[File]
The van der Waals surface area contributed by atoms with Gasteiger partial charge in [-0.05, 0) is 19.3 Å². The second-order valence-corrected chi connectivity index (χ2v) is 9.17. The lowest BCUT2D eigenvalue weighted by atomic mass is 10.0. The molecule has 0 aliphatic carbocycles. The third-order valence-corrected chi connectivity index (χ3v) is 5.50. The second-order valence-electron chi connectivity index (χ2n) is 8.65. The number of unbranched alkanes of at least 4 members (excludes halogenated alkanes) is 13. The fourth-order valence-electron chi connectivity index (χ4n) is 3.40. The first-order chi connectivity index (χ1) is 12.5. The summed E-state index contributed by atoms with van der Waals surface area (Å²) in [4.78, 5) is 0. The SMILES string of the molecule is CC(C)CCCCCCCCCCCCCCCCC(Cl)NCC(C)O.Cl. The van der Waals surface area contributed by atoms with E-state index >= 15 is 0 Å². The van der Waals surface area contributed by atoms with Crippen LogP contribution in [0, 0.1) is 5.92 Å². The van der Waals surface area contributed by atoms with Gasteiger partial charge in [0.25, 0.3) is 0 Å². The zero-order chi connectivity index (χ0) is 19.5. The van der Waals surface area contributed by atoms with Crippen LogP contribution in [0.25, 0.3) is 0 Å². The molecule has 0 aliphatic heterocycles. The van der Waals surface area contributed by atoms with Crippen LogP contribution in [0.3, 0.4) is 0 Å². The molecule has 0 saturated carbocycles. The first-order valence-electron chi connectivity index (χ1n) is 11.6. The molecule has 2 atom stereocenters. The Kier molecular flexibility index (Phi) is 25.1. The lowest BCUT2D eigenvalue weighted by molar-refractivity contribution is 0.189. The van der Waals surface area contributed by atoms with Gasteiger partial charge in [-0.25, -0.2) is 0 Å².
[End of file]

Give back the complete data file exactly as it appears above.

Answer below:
The van der Waals surface area contributed by atoms with Gasteiger partial charge in [-0.05, 0) is 19.3 Å². The second-order valence-corrected chi connectivity index (χ2v) is 9.17. The lowest BCUT2D eigenvalue weighted by atomic mass is 10.0. The molecule has 0 aliphatic carbocycles. The third-order valence-corrected chi connectivity index (χ3v) is 5.50. The second-order valence-electron chi connectivity index (χ2n) is 8.65. The number of unbranched alkanes of at least 4 members (excludes halogenated alkanes) is 13. The fourth-order valence-electron chi connectivity index (χ4n) is 3.40. The first-order chi connectivity index (χ1) is 12.5. The summed E-state index contributed by atoms with van der Waals surface area (Å²) in [4.78, 5) is 0. The SMILES string of the molecule is CC(C)CCCCCCCCCCCCCCCCC(Cl)NCC(C)O.Cl. The van der Waals surface area contributed by atoms with E-state index >= 15 is 0 Å². The van der Waals surface area contributed by atoms with Crippen LogP contribution in [0, 0.1) is 5.92 Å². The van der Waals surface area contributed by atoms with Gasteiger partial charge in [0.25, 0.3) is 0 Å². The zero-order chi connectivity index (χ0) is 19.5. The van der Waals surface area contributed by atoms with Crippen LogP contribution in [0.25, 0.3) is 0 Å². The molecule has 0 aliphatic heterocycles. The van der Waals surface area contributed by atoms with Crippen LogP contribution in [0.3, 0.4) is 0 Å². The molecule has 0 saturated carbocycles. The first-order valence-electron chi connectivity index (χ1n) is 11.6. The molecule has 2 atom stereocenters. The Kier molecular flexibility index (Phi) is 25.1. The lowest BCUT2D eigenvalue weighted by molar-refractivity contribution is 0.189. The van der Waals surface area contributed by atoms with Gasteiger partial charge in [-0.25, -0.2) is 0 Å².